Designs for Strong Minds™ at work with NASA
When Chris Williams, Learning Systems Program Manager for NASA, was looking for a way to integrate the benefits of both types of training, she turned to Dr. Donalee Markus and her company, Designs for Strong Minds™ (DSM). "Highly educated people can develop tunnel vision," Williams explains. "They are so good, so brilliant that they don't have to think about creative problem solving until they reach a crisis. Donalee opens up people's ability to look at how they are thinking."
On the surface, DSM's game-like exercises may seem similar to other "thinking-outside-the-box" creativity problems, but dig deeper and the exercises' step-by-step progressive difficulty and rehearsal opportunities will closely resemble the more expensive scenario-based programs. Participants quickly shift from looking for a single right answer to discovering how their perception of a problem can influence the information they gather and affect which course of action they follow.
As Williams noted, experts may think so fast that they are unaware of their own decision-making and/or problem solving processes. They may end up micromanaging each and every crisis because it seems easier to do something themselves than to try to explain it to someone else. They may be unfairly labeled as “controlling personalities” when the real difficulty lies elsewhere. "Our population is very deep into each discipline, so it can be hard to communicate effectively between departments," Williams explains. "Instead of assuming everyone will understand where they are coming from, employees who have been through the [DSM] course will naturally begin to explain how they came to their conclusion. This opens up a whole different dialogue."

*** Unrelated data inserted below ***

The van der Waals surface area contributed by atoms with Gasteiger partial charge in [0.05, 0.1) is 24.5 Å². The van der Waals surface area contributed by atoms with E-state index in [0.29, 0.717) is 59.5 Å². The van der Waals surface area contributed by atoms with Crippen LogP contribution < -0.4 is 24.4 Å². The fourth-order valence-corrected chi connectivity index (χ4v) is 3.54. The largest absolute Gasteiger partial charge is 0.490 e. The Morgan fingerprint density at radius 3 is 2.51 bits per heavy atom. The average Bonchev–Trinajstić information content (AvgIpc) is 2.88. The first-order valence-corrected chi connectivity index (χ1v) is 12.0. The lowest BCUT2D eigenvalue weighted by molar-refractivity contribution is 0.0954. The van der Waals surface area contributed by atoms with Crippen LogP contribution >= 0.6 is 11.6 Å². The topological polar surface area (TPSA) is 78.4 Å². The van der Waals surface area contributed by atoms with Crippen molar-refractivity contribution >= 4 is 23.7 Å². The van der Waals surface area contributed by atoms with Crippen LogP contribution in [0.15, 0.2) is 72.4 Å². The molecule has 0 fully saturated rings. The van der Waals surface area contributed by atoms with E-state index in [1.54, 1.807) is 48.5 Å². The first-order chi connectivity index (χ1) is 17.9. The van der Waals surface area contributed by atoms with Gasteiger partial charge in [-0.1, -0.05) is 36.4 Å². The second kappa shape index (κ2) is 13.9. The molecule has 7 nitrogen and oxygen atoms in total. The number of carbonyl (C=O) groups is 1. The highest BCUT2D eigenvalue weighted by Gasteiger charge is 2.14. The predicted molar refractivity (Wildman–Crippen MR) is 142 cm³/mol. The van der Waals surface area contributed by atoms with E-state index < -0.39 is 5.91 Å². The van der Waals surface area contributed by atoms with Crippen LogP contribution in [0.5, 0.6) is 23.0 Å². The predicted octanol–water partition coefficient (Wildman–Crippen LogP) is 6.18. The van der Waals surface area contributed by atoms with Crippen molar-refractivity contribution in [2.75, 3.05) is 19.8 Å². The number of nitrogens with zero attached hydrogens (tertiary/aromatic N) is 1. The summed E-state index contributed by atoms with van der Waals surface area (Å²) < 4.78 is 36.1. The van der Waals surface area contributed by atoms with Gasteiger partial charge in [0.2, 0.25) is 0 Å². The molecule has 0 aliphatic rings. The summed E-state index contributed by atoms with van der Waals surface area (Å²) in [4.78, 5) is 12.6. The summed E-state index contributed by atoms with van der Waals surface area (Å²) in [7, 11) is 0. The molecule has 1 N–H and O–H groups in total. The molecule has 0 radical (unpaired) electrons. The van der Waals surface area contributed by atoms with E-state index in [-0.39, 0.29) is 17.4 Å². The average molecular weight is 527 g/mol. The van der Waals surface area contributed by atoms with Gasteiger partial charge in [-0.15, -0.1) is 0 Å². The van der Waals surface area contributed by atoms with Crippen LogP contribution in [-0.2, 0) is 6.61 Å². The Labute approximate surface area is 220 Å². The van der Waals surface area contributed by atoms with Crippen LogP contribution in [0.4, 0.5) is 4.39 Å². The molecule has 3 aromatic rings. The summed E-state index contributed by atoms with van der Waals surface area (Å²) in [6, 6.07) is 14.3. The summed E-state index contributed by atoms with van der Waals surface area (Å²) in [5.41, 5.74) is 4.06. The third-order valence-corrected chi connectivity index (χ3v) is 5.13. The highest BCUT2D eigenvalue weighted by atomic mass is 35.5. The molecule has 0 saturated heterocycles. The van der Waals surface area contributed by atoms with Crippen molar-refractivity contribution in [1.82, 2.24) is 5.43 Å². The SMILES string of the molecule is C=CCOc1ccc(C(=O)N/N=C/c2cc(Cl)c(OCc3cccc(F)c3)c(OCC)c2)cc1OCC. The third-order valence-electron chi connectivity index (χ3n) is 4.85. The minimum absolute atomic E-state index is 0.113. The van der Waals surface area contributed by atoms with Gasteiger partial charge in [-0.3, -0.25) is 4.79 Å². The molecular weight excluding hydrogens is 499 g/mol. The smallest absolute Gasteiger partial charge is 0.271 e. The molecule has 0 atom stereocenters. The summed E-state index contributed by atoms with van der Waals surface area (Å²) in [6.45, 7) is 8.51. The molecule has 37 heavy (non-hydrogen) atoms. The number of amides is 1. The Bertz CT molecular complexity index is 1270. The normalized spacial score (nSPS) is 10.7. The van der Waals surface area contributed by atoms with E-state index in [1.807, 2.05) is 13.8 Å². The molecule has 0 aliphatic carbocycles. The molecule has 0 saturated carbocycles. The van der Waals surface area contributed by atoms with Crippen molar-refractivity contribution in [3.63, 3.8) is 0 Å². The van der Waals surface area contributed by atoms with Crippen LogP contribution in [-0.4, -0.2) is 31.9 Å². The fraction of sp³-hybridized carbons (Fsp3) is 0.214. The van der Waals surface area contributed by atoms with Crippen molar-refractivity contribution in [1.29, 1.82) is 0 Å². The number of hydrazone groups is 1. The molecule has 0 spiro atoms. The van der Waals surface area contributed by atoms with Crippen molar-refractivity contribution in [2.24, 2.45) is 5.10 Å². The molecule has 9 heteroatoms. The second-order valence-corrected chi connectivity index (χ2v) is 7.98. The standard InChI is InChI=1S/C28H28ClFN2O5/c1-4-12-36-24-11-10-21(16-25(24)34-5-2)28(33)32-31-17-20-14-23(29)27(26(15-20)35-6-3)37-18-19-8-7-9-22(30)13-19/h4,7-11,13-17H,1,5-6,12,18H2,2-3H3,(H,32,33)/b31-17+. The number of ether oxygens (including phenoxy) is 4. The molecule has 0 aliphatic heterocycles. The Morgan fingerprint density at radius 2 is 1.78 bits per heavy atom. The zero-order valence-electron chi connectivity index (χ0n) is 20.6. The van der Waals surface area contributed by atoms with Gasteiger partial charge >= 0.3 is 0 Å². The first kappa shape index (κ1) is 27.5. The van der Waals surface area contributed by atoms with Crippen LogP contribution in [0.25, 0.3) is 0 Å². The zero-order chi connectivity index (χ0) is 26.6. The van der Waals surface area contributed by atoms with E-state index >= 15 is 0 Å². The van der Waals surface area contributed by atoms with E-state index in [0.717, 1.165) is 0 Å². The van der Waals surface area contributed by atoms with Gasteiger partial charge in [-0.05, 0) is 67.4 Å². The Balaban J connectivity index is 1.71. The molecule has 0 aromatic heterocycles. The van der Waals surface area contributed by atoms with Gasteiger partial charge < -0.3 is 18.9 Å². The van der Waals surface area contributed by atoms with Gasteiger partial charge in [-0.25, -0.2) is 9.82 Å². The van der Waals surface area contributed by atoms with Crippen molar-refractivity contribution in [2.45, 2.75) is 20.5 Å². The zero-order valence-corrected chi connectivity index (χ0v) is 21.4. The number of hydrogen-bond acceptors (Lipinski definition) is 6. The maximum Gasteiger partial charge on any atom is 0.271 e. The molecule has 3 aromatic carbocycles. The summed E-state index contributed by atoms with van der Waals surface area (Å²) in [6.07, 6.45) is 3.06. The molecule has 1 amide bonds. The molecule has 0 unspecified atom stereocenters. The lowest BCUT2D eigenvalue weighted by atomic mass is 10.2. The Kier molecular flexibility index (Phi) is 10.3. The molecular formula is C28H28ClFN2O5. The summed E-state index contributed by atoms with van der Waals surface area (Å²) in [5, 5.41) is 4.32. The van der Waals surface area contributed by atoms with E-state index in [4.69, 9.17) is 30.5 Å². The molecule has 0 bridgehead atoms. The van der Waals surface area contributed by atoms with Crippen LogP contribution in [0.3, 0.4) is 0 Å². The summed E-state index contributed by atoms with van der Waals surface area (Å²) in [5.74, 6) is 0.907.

The practice of verbalizing one's thought processes produces three significant benefits:
• The opportunity to self-evaluate one's logic
• Better communication of the project's goal
• Clearer understanding of how each team member contributes to the solution
Team leaders who can clearly communicate their intentions find redundancy reduced and effectiveness improved. According to Williams, employees at NASA who completed the DSM program are more thoughtful, more centered and seem to be better able to hold and store more information without getting frazzled.
© Copyright 2004 Donalee Markus, Ph.D. & Associates